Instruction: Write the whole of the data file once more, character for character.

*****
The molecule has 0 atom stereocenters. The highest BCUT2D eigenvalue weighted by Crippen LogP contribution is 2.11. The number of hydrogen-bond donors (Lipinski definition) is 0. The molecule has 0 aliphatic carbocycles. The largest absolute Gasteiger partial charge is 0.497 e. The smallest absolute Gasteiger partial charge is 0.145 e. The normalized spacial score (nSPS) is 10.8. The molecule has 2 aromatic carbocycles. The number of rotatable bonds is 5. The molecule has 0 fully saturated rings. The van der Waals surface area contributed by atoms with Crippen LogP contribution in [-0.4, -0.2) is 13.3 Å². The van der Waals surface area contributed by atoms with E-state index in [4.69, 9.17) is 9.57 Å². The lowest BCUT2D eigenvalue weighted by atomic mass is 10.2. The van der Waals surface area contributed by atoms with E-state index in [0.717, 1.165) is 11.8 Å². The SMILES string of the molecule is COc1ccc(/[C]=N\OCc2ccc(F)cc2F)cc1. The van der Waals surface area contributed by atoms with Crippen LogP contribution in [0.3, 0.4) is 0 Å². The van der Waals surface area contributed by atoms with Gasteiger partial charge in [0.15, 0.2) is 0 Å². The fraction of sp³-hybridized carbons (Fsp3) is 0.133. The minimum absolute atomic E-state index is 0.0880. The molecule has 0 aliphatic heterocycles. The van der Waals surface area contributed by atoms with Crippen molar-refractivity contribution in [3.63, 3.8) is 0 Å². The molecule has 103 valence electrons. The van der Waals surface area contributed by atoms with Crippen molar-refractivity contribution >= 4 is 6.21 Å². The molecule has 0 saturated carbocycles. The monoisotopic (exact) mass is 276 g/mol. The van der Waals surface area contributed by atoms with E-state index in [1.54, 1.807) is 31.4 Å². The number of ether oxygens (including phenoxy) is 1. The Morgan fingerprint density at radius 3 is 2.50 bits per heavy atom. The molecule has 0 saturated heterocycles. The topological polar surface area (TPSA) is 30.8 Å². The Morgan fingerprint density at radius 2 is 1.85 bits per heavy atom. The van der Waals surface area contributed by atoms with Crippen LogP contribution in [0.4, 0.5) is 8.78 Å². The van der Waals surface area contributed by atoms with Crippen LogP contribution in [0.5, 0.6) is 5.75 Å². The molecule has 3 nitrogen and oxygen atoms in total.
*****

The molecule has 0 atom stereocenters. The highest BCUT2D eigenvalue weighted by Crippen LogP contribution is 2.11. The number of hydrogen-bond donors (Lipinski definition) is 0. The molecule has 0 aliphatic carbocycles. The largest absolute Gasteiger partial charge is 0.497 e. The smallest absolute Gasteiger partial charge is 0.145 e. The normalized spacial score (nSPS) is 10.8. The molecule has 2 aromatic carbocycles. The number of rotatable bonds is 5. The molecule has 0 fully saturated rings. The van der Waals surface area contributed by atoms with Crippen LogP contribution in [-0.4, -0.2) is 13.3 Å². The van der Waals surface area contributed by atoms with E-state index in [4.69, 9.17) is 9.57 Å². The lowest BCUT2D eigenvalue weighted by atomic mass is 10.2. The van der Waals surface area contributed by atoms with E-state index in [0.717, 1.165) is 11.8 Å². The SMILES string of the molecule is COc1ccc(/[C]=N\OCc2ccc(F)cc2F)cc1. The van der Waals surface area contributed by atoms with Crippen LogP contribution in [0.3, 0.4) is 0 Å². The van der Waals surface area contributed by atoms with Gasteiger partial charge in [0.15, 0.2) is 0 Å². The fraction of sp³-hybridized carbons (Fsp3) is 0.133. The minimum absolute atomic E-state index is 0.0880. The molecule has 0 aliphatic heterocycles. The van der Waals surface area contributed by atoms with Crippen molar-refractivity contribution in [3.63, 3.8) is 0 Å². The molecule has 103 valence electrons. The van der Waals surface area contributed by atoms with Crippen molar-refractivity contribution >= 4 is 6.21 Å². The molecule has 0 saturated carbocycles. The monoisotopic (exact) mass is 276 g/mol. The van der Waals surface area contributed by atoms with E-state index in [1.54, 1.807) is 31.4 Å². The number of ether oxygens (including phenoxy) is 1. The Morgan fingerprint density at radius 3 is 2.50 bits per heavy atom. The molecule has 0 saturated heterocycles. The topological polar surface area (TPSA) is 30.8 Å². The Morgan fingerprint density at radius 2 is 1.85 bits per heavy atom. The van der Waals surface area contributed by atoms with Crippen LogP contribution in [0.4, 0.5) is 8.78 Å². The van der Waals surface area contributed by atoms with Crippen LogP contribution in [0.5, 0.6) is 5.75 Å². The molecule has 3 nitrogen and oxygen atoms in total.